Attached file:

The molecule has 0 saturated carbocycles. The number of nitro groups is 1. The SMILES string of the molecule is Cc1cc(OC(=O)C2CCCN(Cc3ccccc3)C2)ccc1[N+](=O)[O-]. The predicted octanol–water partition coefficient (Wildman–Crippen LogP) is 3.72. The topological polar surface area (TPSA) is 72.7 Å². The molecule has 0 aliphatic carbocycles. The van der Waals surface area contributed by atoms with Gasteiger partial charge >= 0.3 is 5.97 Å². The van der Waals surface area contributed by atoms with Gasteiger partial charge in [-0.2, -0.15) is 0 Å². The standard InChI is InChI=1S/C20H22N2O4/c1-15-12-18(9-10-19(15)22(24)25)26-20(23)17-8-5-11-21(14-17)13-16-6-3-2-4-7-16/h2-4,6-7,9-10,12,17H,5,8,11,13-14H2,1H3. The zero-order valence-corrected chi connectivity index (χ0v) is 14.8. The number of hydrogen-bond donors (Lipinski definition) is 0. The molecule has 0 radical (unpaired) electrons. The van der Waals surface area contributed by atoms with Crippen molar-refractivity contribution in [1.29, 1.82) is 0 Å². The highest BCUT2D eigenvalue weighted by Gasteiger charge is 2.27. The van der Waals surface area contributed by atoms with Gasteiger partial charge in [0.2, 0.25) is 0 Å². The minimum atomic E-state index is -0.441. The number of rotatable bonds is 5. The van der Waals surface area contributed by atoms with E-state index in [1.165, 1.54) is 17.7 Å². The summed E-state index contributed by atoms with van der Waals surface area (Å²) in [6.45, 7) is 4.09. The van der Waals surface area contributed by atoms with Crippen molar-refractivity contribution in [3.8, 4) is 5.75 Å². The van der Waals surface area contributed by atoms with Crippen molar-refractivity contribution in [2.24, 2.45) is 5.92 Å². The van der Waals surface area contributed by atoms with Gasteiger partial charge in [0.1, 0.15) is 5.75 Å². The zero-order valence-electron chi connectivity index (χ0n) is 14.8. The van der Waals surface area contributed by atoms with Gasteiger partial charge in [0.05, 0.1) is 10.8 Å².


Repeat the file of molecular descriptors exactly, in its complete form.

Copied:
The molecule has 0 saturated carbocycles. The number of nitro groups is 1. The SMILES string of the molecule is Cc1cc(OC(=O)C2CCCN(Cc3ccccc3)C2)ccc1[N+](=O)[O-]. The predicted octanol–water partition coefficient (Wildman–Crippen LogP) is 3.72. The topological polar surface area (TPSA) is 72.7 Å². The molecule has 0 aliphatic carbocycles. The van der Waals surface area contributed by atoms with Gasteiger partial charge >= 0.3 is 5.97 Å². The van der Waals surface area contributed by atoms with Gasteiger partial charge in [-0.2, -0.15) is 0 Å². The standard InChI is InChI=1S/C20H22N2O4/c1-15-12-18(9-10-19(15)22(24)25)26-20(23)17-8-5-11-21(14-17)13-16-6-3-2-4-7-16/h2-4,6-7,9-10,12,17H,5,8,11,13-14H2,1H3. The zero-order valence-corrected chi connectivity index (χ0v) is 14.8. The number of hydrogen-bond donors (Lipinski definition) is 0. The molecule has 0 radical (unpaired) electrons. The van der Waals surface area contributed by atoms with Crippen molar-refractivity contribution in [1.29, 1.82) is 0 Å². The highest BCUT2D eigenvalue weighted by Gasteiger charge is 2.27. The van der Waals surface area contributed by atoms with Gasteiger partial charge in [0.2, 0.25) is 0 Å². The minimum atomic E-state index is -0.441. The number of rotatable bonds is 5. The van der Waals surface area contributed by atoms with E-state index in [1.165, 1.54) is 17.7 Å². The summed E-state index contributed by atoms with van der Waals surface area (Å²) in [6.45, 7) is 4.09. The van der Waals surface area contributed by atoms with Crippen molar-refractivity contribution in [3.8, 4) is 5.75 Å². The van der Waals surface area contributed by atoms with Crippen molar-refractivity contribution in [2.24, 2.45) is 5.92 Å². The van der Waals surface area contributed by atoms with Gasteiger partial charge in [0.1, 0.15) is 5.75 Å². The zero-order valence-electron chi connectivity index (χ0n) is 14.8. The van der Waals surface area contributed by atoms with Gasteiger partial charge in [0.05, 0.1) is 10.8 Å².